Method suitable for Stage 5 nymphs and adults, Stage 3-4 nymphs for insect growth regulator MoAs
- Transparent plastic or glass tubes, or suitable glass jars for holding treated plants
- Bacteriological agar (e.g. DIFCO no. 1, though other brands will be suitable)
- Containers for preparation of insecticide dilutions
- 30-50ml plastic syringes
- 100-1000µl micro-pipettes for liquids or microbalance for solids
- Extravon (Invadin) or a similar non-ionic wetting agent.
- Paper towels.
- Maximum/minimum thermometer.
- Containers and suction device (mouth aspirator) for collecting insects.
- Untreated rice seedlings (BPH susceptible cultivar) 10-12 days old in pots
Prepare agar according to manufacturer’s instructions and allow it to cool but not solidify. As soon as it is lukewarm (approx. 37oC) pour enough agar into each pot of rice to cover the soil surface. Note that if the agar is too hot it will run straight through the pot. The cool, but still liquid agar, will stay on the soil surface and quickly solidify. The agar helps to prevent soil from falling out of the pots when the plants are dipped into the insecticide solution and also makes it easier to find dead or affected hoppers during assessment.
Make test solutions in water containing 0.03% w/v Extravon (or similar non-ionic wetter) using formulated insecticide. At least five to six concentrations are required. A series of concentrations should be chosen to give a range of mortality for a clear dose response. The volume of each test concentration needs to be large enough to allow the whole plants to be dipped; 300-400ml per solution is recommended.
Invert the pots and dip seedlings completely into the test solutions for 10 seconds. It is very important that the seedlings are dipped all the way into the solution to ensure that all exposed plant parts are in contact with the insecticide. After dipping, revert the pots and allow the seedlings to dry, ensuring that the replicates do not touch during this time. Drying normally takes 10-15 minutes depending on the ambient relative humidity. When the plants are dry, place them into individual plastic or glass tubes
Collect suitable hoppers from the holding cage using a suction device. Ensure that only one target life stage is used per test, do not mix life stages or short winged and long winged forms in one test. For insect growth regulators use 3rd to 4th instar larvae; for other mode of actions (MoAs) use 5th instar or adult insects. Note which life stage is used for the test.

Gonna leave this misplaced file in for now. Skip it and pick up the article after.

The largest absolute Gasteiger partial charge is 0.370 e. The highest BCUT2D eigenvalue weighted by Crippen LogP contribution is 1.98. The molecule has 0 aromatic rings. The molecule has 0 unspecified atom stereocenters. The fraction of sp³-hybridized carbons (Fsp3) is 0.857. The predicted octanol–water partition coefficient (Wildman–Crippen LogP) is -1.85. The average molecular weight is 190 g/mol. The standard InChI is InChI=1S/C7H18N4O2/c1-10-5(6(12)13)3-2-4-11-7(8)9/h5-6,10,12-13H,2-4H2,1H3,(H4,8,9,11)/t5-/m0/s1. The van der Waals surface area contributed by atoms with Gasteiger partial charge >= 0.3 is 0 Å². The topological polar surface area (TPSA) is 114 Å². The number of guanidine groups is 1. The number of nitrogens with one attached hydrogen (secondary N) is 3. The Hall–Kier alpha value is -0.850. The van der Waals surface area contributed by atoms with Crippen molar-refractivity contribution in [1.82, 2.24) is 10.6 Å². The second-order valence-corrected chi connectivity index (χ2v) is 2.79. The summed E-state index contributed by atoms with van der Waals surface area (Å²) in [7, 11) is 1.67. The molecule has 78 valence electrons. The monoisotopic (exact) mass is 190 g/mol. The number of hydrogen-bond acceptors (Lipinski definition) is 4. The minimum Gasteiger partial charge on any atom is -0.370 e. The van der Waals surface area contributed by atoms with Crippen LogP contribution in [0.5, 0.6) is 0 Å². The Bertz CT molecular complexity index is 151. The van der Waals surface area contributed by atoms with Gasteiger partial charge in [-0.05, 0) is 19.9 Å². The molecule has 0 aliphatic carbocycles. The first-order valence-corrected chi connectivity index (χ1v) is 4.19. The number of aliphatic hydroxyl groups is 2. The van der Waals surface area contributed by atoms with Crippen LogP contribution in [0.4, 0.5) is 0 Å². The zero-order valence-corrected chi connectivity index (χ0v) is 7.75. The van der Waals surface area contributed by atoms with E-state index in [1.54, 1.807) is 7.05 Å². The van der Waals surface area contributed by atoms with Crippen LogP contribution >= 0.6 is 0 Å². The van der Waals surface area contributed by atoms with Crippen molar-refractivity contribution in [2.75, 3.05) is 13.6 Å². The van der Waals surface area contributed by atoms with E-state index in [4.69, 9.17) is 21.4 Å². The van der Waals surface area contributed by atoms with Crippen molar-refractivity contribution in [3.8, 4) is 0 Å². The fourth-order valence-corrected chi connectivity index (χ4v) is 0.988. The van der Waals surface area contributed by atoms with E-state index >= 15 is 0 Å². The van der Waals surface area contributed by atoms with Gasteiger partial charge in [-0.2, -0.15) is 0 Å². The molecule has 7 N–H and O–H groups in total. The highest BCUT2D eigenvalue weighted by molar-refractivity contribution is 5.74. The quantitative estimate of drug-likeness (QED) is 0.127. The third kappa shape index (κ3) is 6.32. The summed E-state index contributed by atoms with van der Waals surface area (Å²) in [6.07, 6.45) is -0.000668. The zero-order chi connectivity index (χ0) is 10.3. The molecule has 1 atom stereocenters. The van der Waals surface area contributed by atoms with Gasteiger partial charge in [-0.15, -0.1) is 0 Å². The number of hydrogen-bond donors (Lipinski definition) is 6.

Infest 10-15 insects per tube. There should be at least three replicate tubes per insecticide concentration.
Different MoAs require assessment at different time points. Chose the appropriate assessment timing from the list below:
- Carbamates (1A) 24 and 48h
- Organophosphates (1B) 24 and 48h
- Neonicotinoids (4A) 3 days (72h)
- Tetramic/tetronic acids (23) 5 days (120h)
- Chitin biosynthesis inhibitor (16) 5 days and 10 days
- Selective homopteran feeding blockers (9B) 7 days and 18 days
Count and record numbers of live and dead insects. Insects that fall onto their backs and cannot recover a normal posture should be counted as dead.
Untreated mortality should be recorded. Express results as percentage mortality and correct against untreated mortality using Abbott’s formula.
Discard data if control mortality is more than 20%.
Record test temperature, which should be between 25 and 30oC.
The Group 9B insecticides, selective homopteran feeding blockers are slow acting and in the lab have little to no significant direct effect on adults. Plants should be treated and infested as outlined in points a) to e). Assess the adult mortality seven days after treatment and infestation and then remove the adults from the test plants. Keep the treated plants in the test holding conditions for another eleven days, then count and record the number of newly emerged nymphs. Calculate the average nymph emergence for each treatment. LC50 and LC90 values cannot be calculated in this case because the assessment criterion is not mortality. However the response of different populations to the range of Group 9B insecticide doses applied can be compared.
Method evaluation varies with mode of action, refer to methods point f) for guidelines.
Field populations of hoppers may be collected by hand or by suction device and kept in holding cages containing potted rice plants. Insects should be collected at random from several points in a field and from a few fields in an area, then pooled together as parent stock